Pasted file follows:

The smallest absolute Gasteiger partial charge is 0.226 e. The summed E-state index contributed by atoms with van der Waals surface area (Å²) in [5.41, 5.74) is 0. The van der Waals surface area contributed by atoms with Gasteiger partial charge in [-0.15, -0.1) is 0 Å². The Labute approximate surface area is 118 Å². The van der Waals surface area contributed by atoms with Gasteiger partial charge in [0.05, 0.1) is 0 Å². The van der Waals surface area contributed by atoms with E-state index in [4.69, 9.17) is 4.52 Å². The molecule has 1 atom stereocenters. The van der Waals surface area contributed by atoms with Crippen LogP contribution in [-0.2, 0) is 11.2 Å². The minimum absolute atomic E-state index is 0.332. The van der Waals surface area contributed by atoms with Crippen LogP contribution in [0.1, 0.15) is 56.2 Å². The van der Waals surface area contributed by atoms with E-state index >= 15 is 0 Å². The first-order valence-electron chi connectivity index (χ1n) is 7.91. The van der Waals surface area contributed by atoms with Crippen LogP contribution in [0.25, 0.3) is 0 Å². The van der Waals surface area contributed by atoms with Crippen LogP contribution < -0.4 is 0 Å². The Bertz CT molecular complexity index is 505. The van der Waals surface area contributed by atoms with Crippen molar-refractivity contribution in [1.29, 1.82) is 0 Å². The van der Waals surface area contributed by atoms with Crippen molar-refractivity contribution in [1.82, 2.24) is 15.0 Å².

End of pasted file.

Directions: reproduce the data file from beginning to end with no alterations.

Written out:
The smallest absolute Gasteiger partial charge is 0.226 e. The summed E-state index contributed by atoms with van der Waals surface area (Å²) in [5.41, 5.74) is 0. The van der Waals surface area contributed by atoms with Gasteiger partial charge in [-0.15, -0.1) is 0 Å². The Labute approximate surface area is 118 Å². The van der Waals surface area contributed by atoms with Gasteiger partial charge in [0.05, 0.1) is 0 Å². The van der Waals surface area contributed by atoms with E-state index in [4.69, 9.17) is 4.52 Å². The molecule has 1 atom stereocenters. The van der Waals surface area contributed by atoms with Crippen LogP contribution in [-0.2, 0) is 11.2 Å². The minimum absolute atomic E-state index is 0.332. The van der Waals surface area contributed by atoms with Crippen LogP contribution in [0.1, 0.15) is 56.2 Å². The van der Waals surface area contributed by atoms with E-state index >= 15 is 0 Å². The first-order valence-electron chi connectivity index (χ1n) is 7.91. The van der Waals surface area contributed by atoms with Crippen LogP contribution in [0.25, 0.3) is 0 Å². The van der Waals surface area contributed by atoms with Crippen LogP contribution < -0.4 is 0 Å². The Bertz CT molecular complexity index is 505. The van der Waals surface area contributed by atoms with Crippen molar-refractivity contribution in [1.29, 1.82) is 0 Å². The van der Waals surface area contributed by atoms with Crippen molar-refractivity contribution in [1.82, 2.24) is 15.0 Å².